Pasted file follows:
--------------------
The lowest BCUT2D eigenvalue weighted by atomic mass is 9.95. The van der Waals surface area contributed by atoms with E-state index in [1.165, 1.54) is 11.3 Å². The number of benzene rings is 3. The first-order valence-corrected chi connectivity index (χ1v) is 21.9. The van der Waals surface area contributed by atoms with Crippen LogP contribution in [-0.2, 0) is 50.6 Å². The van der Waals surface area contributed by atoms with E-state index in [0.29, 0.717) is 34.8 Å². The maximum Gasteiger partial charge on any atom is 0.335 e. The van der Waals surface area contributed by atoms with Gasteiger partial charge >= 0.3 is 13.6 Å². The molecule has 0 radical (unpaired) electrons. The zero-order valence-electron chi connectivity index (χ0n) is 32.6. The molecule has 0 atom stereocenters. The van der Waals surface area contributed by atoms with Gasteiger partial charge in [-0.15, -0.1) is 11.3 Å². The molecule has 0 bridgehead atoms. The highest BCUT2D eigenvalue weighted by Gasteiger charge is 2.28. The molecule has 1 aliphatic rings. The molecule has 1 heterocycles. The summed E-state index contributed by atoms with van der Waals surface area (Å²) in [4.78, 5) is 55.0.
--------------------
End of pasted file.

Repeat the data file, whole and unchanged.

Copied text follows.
The lowest BCUT2D eigenvalue weighted by atomic mass is 9.95. The van der Waals surface area contributed by atoms with E-state index in [1.165, 1.54) is 11.3 Å². The number of benzene rings is 3. The first-order valence-corrected chi connectivity index (χ1v) is 21.9. The van der Waals surface area contributed by atoms with Crippen LogP contribution in [-0.2, 0) is 50.6 Å². The van der Waals surface area contributed by atoms with E-state index in [0.29, 0.717) is 34.8 Å². The maximum Gasteiger partial charge on any atom is 0.335 e. The van der Waals surface area contributed by atoms with Gasteiger partial charge >= 0.3 is 13.6 Å². The molecule has 0 radical (unpaired) electrons. The zero-order valence-electron chi connectivity index (χ0n) is 32.6. The molecule has 0 atom stereocenters. The van der Waals surface area contributed by atoms with Gasteiger partial charge in [-0.15, -0.1) is 11.3 Å². The molecule has 0 bridgehead atoms. The highest BCUT2D eigenvalue weighted by Gasteiger charge is 2.28. The molecule has 1 aliphatic rings. The molecule has 1 heterocycles. The summed E-state index contributed by atoms with van der Waals surface area (Å²) in [4.78, 5) is 55.0.